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Asia, Pakistan, Nanga Parbat Attempt

Nanga Parbat Attempt. Todd Bibler, Harry Kent, Andy Lapkass and I attempted to climb Nanga Parbat from the Rupal valley. Our objective was to try the central pillar of the Rupal Face in as close to alpine-style as possible. We spent from July 5 to 22 acclimatizing on the smaller peaks south of Nanga Parbat. Among other unnamed peaks, our ascents included Middle Rupal Peak (18,000 feet) and Shagiri Peak (20,000 feet). We also climbed to 21,000 feet on the west ridge of Nanga Parbat above Mazeno Pass. While our acclimatization went well, the snow conditions above 20,000 feet were abysmal. This, combined with a period of unsettled weather, provoked us to abandon the central pillar and focus on the Schell route, which ascends the southwest ridge and crosses over onto the Diamir Face. We made a carry to 17,500 feet on July 27. Our first serious attempt came on August 1. However, a storm which brought 14 inches of new snow forced us to retreat from our first camp. After waiting for the snow to set up, we made our next attempt on August 7. We moved rapidly to 20,000 feet, but above we encountered knee- to waist-deep snow. After leaving a cache at 23,000 feet, we descended to Base Camp. Three of us elected to give up the climb because of the conditions and the extreme avalanche danger. Andy Lapkass continued. He returned to the route alone on August 15. Using the food and equipment we had left, he fought his way for the next seven days to the rock step on the Diamir side above 25,000 feet before giving up and descending. He cleaned the route of all but 300 feet of fixed rope.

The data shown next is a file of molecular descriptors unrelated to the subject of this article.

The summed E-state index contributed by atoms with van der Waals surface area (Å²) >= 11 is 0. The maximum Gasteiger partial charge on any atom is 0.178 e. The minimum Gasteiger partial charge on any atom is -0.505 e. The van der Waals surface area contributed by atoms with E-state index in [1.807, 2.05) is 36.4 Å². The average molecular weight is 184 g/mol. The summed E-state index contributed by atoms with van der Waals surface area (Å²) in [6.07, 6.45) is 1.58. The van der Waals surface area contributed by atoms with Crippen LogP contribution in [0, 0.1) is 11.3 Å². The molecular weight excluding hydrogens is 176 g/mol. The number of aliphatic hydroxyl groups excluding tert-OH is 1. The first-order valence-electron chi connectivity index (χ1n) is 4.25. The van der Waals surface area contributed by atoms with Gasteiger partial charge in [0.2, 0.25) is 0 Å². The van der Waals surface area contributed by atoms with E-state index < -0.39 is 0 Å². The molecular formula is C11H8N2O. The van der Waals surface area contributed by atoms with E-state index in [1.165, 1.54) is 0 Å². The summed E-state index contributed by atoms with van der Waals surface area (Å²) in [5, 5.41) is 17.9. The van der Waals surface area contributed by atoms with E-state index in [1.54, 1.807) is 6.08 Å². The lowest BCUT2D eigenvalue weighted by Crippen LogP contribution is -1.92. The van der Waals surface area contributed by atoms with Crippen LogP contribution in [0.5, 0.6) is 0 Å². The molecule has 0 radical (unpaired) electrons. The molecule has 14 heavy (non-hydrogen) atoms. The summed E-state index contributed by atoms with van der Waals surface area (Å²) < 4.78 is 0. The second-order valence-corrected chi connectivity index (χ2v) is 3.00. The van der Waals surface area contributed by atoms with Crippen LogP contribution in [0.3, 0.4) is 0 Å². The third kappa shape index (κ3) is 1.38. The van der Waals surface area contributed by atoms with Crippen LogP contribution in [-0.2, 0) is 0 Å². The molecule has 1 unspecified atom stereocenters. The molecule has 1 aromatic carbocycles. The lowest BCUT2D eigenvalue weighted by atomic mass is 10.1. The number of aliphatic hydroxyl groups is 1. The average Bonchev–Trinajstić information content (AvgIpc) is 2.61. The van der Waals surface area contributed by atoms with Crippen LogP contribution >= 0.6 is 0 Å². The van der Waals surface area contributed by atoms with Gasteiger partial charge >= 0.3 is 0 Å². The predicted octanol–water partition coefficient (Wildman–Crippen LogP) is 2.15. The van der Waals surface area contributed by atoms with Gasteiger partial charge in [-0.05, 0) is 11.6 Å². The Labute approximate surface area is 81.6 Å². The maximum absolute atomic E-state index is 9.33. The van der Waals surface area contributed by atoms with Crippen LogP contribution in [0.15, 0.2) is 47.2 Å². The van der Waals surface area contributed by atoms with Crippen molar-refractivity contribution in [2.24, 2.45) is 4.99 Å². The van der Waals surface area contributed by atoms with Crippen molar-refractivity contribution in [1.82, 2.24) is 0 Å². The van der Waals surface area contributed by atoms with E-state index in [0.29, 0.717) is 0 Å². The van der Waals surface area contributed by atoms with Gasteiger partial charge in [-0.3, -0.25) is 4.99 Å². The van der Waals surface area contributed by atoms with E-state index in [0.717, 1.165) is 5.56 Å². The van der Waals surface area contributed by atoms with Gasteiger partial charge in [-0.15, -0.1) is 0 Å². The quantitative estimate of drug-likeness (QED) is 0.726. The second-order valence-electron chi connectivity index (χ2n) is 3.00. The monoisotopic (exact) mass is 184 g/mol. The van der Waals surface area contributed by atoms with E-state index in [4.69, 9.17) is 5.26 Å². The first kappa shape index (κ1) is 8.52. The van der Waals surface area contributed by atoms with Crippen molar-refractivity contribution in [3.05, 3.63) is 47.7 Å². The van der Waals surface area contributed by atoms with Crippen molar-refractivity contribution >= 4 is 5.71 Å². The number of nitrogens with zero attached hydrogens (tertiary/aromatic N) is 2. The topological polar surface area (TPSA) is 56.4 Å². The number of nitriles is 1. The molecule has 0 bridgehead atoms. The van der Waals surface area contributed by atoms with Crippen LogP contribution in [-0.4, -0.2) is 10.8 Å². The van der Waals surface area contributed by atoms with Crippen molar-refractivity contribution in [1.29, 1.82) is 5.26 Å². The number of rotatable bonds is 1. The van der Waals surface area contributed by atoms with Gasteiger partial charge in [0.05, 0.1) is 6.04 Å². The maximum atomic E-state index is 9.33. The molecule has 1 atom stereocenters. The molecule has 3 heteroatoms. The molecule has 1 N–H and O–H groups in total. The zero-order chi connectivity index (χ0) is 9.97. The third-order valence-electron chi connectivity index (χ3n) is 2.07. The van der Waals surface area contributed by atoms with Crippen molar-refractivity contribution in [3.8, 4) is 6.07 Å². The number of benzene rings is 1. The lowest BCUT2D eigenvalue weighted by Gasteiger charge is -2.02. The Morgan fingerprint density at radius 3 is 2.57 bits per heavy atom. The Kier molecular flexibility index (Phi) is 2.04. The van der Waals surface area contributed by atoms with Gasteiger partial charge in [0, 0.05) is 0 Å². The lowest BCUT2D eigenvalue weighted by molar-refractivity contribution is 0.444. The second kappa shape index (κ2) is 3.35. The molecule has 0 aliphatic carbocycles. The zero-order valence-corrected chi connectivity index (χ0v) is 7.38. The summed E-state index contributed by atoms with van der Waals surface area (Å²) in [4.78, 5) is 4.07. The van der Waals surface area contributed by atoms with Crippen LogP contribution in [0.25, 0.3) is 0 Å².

Mark Hesse